NAGANO, Japan (AP) _ The fresh concrete has dried, the foreign faces are streaming in, the surrounding mountains are quilted with snow and the Olympic mascots, the Snowlets, are liberally deployed. Nagano, finally, is ready to welcome the world.

But exactly what will that world find? A city with a decided tendency toward multiple personality, a place capable of being most things to most people _ in other words, just what the multicultural, multieconomic 1998 Winter Olympics needs.

Parts of Nagano resemble a cozy Rocky Mountain village, ringed with snow-capped peaks. Wait _ turn a few corners and it becomes the neon-laden Los Angeles of ``Blade Runner.'' Or hop on a bus and ride for a mile: Then, more prosaically, it melts into one of the drab, miracle-mile edge cities of North Jersey.

``This city is still not sure what it is,'' one young Japanese woman, an Olympic volunteer wearing platform shoes and the requisite recyclable jacket of this year's games, said today. Giggling, she declined to give her name.

At this moment in time, this is what Nagano is:

A place where an unparalleled bellyful of hand-pulled soba noodles costs less than $6. A place where shopkeepers will abandon stores and walk down the street with you to provide directions, where downtown features virtually no litter boxes but immaculate streets, where the ``Duet Twinkle Sound Pub'' is just up the road from the ``Women Dream Differ'' clothing store. A place where politeness is assertive, even aggressive.

The Olympics have, of course, transformed Nagano dramatically. Evidence of recent construction is everywhere; parts of the city feature buildings so factory fresh that they resemble to-scale architectural models. The five Olympic rings are omnipresent, and four of five locals display some sort of Olympic gear on their bodies.

And, of course, gargantuan Olympic-related corporate logos are everywhere. Urban Japan specializes in oversized signage _ the more neon, the better _ and thus downtown Nagano is the perfect canvas.

Visa, Mizuno, McDonald's, Amway and Kodak lead the giant-signage parade. Coke (here, Diet Coke is ``Coke Light'') offers the ``Coca-Cola Plaza''; next door, at ``Kirin Square 1998,'' a giant beer-can spotlight projects a beam into the sky. Nearby, more permanent neon advertisements adorn the sides of buildings, pulsating with the city's energy.

Some logos are instantly recognizable despite Japanese characters: 7-Eleven's red-and-green stripes pop up in the unlikeliest places. And the McDonald's arches are the usual beacons of familiarity, although Nagano's downtown branch features the ``Teriyaki McBurger'' and a Big Mac with a fried egg on top _ Homer Simpson nirvana.

In the United States, all this oversized advertisementia would be garish. Consider Times Square, or your average suburban strip crowded with the Taco Bell and muffler shop breeds. And yet, superimposed upon the elegant Japanese esthetic, somehow all this consumerist chaos works without being utterly over the top. It manages to exist within the environment, not above it.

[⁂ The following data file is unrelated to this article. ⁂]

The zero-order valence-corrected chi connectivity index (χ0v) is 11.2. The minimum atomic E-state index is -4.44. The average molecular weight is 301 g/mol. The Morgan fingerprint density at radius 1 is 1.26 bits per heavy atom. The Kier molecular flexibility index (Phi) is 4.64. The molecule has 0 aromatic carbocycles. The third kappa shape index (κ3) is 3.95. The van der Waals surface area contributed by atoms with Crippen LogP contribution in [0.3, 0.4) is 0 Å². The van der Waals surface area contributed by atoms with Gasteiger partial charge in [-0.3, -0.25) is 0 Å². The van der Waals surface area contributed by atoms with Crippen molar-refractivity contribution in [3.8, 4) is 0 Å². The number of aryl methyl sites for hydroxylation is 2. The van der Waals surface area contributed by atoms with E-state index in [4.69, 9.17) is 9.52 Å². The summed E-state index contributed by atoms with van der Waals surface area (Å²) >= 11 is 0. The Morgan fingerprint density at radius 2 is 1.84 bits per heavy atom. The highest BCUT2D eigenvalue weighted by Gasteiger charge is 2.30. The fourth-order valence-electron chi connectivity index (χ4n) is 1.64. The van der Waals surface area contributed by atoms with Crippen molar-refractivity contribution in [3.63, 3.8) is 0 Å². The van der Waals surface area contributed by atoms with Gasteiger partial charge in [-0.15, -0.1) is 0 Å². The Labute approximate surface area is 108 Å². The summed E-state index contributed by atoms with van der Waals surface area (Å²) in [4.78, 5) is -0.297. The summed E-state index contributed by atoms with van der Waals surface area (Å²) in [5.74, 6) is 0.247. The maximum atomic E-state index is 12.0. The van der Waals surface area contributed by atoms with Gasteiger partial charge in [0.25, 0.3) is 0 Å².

Life here is an endless succession of courtesies. Continuous thank-yous and bows. Fruit stores that give you a free apple just for walking in _ and an entire package of tissues when you make a purchase.

Beyond that, it's difficult to discern exactly what makes this place different from many Asian cities. But after a time it becomes clear: Nagano doesn't smell like anything.

Most Asian cities are a bounty of the fragrant and the not-so-fragrant. Nagano's cleanliness eliminates odors, and the Japanese obsession with packaging separates food from consumer with numerous boxes, bubble wraps and the like, preventing the visceral nose experience so typical elsewhere on the continent. No Chinatown hanging-duck smells here.

Oh _ a neglected detail. What, you may ask, is a Snowlet? They are the official Olympic mascots, a quartet of small, owlish cartoon creatures _ Sukki, Nokki, Lekki and Tsukki (not to be confused with Sukki) _ that evoke Inky, Blinky, Pinky and Clyde, those aggressive video-game ghosts of Pac-Man fame.

It's the tyranny of the Snowlets in Nagano these days: To say they've besieged the city might be an understatement. It's a rare store that doesn't have a Snowlet display. Then there's the Snowlets House, a vast emporium of kitsch. Featured among its myriad wares: Snowlets lighters, Snowlets keychains, Snowlets bean cakes and some genuinely intimidating giant stuffed Snowlets. It's more of the consumer juggernaut that's consumed Nagano.

But when the most threatening thing about a dark urban alley is the chance you might slip and fall, and when a local will chase you down to alert you that you've dropped the equivalent of 3 cents, you know you're in a place unlike most others. If nothing else, the Olympics will probably live up to their themes of peace and friendliness on the streets of Nagano.

Just watch out for the giant Snowlets.